Polar 2100 Dual Console
JUNE 2005
Length overall  21'4"
Beam  8'6"
Draft  18"
Displacement  2,680 lb
Fuel Capacity  97 gals
Base Price  $37,473

The cabin is quite roomy, thanks in part to the lack of an inboard engine room, and the designers have used the space well.

I've been a big fan of Polar center-console fishing boats for years now, impressed by their lively perfor-mance and list of amenities at a relatively modest price. Polar has recently expanded their fleet with the introduction of a new, versatile, family-friendly dual-console model. This 21-foot trailerable bow rider has a large portside storage locker that can be rigged as a snug head with an optional portable toilet. There's more storage inside the helm console.

It's well equipped for fishing, with a 48-gallon lighted bait/livewell, a 34-gallon fishbox under one of the bow seats, thirteen vertical rod holders, rod storage under the gunwales, a large lockable starboard-side rod storage compartment and a bait station with freshwater wash-down. For towing toys and water skiers, there's a small optional swim platform on the starboard side of the single outboard, ski storage under the cockpit sole and an optional ski/tow bar. There's plenty of other storage for more toys and safety gear.

The hull is all composite construction comprising a one-piece fiberglass stringer system with integrated rigging tubes and closed-cell foam flotation. It's protected by a 10-year warranty.

The twin swiveling pilot seats are comfortably adjustable, and the passenger seat has a large insulated cooler stowed underneath. I found the helm easy to man either standing or sitting. The standard Sunbrella canvas Bimini protects this area quite nicely. The center panel of the raked windshield opens to provide access to the bow seating.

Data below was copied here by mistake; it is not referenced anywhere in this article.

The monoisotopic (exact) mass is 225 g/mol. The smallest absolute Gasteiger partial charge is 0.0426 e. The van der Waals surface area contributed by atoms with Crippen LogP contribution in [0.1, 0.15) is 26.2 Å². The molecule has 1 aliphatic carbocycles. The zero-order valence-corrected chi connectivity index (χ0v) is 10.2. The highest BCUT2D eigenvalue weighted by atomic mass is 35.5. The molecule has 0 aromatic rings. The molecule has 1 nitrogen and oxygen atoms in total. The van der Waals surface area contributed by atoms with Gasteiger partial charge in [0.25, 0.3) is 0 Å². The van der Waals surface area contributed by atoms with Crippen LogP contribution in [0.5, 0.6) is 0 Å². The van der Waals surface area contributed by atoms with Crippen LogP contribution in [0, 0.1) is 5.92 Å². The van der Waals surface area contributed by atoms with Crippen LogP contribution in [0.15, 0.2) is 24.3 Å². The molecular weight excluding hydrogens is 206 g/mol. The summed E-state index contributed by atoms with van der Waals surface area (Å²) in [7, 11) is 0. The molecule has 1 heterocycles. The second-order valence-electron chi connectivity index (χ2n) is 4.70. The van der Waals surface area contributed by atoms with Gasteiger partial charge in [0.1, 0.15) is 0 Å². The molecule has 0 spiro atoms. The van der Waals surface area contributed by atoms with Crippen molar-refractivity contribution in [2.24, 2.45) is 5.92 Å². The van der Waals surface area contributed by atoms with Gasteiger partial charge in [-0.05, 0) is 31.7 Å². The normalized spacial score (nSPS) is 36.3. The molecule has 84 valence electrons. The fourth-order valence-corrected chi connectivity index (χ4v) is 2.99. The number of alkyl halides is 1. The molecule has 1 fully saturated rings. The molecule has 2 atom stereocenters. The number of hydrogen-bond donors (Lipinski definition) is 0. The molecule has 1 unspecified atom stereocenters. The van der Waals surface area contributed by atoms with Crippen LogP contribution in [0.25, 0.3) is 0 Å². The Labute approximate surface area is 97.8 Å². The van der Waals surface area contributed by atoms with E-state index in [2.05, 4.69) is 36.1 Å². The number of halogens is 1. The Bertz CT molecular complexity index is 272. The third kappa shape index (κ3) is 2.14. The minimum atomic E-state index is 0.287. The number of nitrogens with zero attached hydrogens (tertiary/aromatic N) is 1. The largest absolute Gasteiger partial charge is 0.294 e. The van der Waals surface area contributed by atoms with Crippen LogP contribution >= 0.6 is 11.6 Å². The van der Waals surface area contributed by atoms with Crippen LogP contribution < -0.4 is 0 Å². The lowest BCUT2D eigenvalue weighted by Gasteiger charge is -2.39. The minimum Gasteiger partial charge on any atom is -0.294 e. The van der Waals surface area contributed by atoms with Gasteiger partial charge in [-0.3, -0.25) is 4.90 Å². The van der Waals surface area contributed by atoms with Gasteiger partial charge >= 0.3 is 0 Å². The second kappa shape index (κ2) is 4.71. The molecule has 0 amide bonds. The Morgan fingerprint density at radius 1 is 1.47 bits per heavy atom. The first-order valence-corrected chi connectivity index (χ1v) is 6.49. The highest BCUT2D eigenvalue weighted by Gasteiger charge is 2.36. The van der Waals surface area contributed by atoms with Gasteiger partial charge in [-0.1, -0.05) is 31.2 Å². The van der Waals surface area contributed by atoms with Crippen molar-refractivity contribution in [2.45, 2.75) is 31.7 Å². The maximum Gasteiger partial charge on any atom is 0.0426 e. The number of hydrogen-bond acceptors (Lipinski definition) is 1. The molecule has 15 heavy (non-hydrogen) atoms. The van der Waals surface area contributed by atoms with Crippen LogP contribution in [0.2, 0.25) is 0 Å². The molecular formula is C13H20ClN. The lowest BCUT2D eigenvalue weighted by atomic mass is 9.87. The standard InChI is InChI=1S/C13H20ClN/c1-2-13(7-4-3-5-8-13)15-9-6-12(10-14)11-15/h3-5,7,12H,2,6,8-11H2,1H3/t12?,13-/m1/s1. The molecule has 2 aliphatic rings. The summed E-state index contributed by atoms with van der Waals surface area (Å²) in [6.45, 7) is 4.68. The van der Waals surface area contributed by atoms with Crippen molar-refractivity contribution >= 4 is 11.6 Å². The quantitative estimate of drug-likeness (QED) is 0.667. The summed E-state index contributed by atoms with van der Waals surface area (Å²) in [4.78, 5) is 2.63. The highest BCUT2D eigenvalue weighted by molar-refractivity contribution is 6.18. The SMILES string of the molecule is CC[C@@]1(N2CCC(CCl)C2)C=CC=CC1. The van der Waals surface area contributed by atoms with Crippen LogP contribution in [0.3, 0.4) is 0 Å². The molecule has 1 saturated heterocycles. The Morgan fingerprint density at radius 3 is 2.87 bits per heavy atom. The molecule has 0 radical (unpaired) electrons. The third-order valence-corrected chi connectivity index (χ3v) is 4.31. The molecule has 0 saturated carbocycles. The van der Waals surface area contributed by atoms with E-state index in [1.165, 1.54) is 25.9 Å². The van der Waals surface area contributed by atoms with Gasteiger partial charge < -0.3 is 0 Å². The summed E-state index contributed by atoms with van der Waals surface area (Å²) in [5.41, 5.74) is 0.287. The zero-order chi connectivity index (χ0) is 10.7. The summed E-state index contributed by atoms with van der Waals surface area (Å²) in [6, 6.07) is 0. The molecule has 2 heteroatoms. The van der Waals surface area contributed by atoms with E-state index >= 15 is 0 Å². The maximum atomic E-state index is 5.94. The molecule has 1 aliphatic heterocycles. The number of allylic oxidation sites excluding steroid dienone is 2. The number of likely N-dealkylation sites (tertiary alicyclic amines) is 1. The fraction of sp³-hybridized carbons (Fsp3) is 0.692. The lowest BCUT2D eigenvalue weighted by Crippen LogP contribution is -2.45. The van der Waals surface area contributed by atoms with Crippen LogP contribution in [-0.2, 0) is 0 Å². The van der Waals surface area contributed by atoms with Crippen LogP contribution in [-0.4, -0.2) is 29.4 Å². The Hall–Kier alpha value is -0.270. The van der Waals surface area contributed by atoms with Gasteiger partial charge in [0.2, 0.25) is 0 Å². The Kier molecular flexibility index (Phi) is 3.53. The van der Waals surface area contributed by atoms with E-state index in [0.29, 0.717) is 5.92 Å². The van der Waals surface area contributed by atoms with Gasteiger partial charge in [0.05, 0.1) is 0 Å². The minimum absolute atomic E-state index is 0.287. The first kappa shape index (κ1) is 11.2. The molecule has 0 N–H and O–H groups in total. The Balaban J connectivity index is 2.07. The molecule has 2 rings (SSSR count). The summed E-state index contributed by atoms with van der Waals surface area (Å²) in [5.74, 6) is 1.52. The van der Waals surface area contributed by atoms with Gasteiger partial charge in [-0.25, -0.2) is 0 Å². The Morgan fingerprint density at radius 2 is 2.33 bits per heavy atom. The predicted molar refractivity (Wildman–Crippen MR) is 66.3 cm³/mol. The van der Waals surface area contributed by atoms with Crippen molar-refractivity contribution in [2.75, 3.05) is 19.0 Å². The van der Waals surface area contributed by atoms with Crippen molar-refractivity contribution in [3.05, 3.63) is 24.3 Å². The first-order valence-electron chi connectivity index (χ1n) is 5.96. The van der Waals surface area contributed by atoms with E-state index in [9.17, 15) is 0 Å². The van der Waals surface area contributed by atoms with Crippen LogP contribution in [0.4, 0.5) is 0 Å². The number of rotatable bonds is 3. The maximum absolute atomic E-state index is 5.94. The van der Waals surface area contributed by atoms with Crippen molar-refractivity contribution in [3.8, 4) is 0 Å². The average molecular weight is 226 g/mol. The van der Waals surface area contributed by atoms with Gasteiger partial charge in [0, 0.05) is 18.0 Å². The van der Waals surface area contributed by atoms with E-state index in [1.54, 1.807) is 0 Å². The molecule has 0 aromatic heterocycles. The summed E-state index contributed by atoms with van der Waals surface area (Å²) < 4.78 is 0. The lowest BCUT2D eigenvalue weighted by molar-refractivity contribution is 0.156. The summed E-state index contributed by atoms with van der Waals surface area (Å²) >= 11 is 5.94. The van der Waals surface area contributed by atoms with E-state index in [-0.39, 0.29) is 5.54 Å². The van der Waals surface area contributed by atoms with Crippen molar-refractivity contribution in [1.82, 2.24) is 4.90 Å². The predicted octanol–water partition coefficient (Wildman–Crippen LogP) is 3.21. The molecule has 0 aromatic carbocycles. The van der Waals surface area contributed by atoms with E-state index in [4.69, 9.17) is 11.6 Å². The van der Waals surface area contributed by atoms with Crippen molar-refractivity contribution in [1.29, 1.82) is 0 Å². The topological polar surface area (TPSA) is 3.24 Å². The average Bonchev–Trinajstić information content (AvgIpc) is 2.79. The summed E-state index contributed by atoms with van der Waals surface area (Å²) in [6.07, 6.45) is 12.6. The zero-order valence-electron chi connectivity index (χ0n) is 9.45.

I grabbed the chance to take a ride courtesy of Riverside Marine, the dealership based near Annapolis on the South River. Riverside's newest sales rep Tim Miller was kind enough to take time out from a frantic spring prep schedule to set me up for a solo run one recent spring afternoon, the first of a number of squally days following a week of 80-degree sunshine. But rainy as it was, I was able to get a good feel for the boat in a variety of relatively challenging conditions.

The nearly silent Yamaha 150-hp four-stroke outboard provided plenty of power, though the boat's rated for up to 250-hp. As the showers blew through with 10-knot winds out of the northeast, I headed downriver, underneath the high-rise bridge and into the relatively calm water of the open river. The hull came up onto plane swiftly and gracefully, and accelerated just as swiftly and gracefully to 31.3 knots at 4400 rpm, wide open throttle. The 21-degree variable deadrise hull clung to the water, providing sure, agile turns. The optional hydraulic tilt steering was smooth and responsive. At 3800 rpm, I clocked 25.6 knots on my handheld GPS. As the rain picked up, I headed out of the river's mouth and onto the wide-open expanse of the Chesapeake. There were three-foot waves building up by the Thomas Point Light, but the boat took the waves in stride, providing a surprisingly soft ride for such a small boat in such conditions. Despite the waves, the hull tracked well in all directions. In short, this was the ride I had come to expect from Polar. They've done a great job of combining a well behaved ride with a lot of family amenities in a compact package.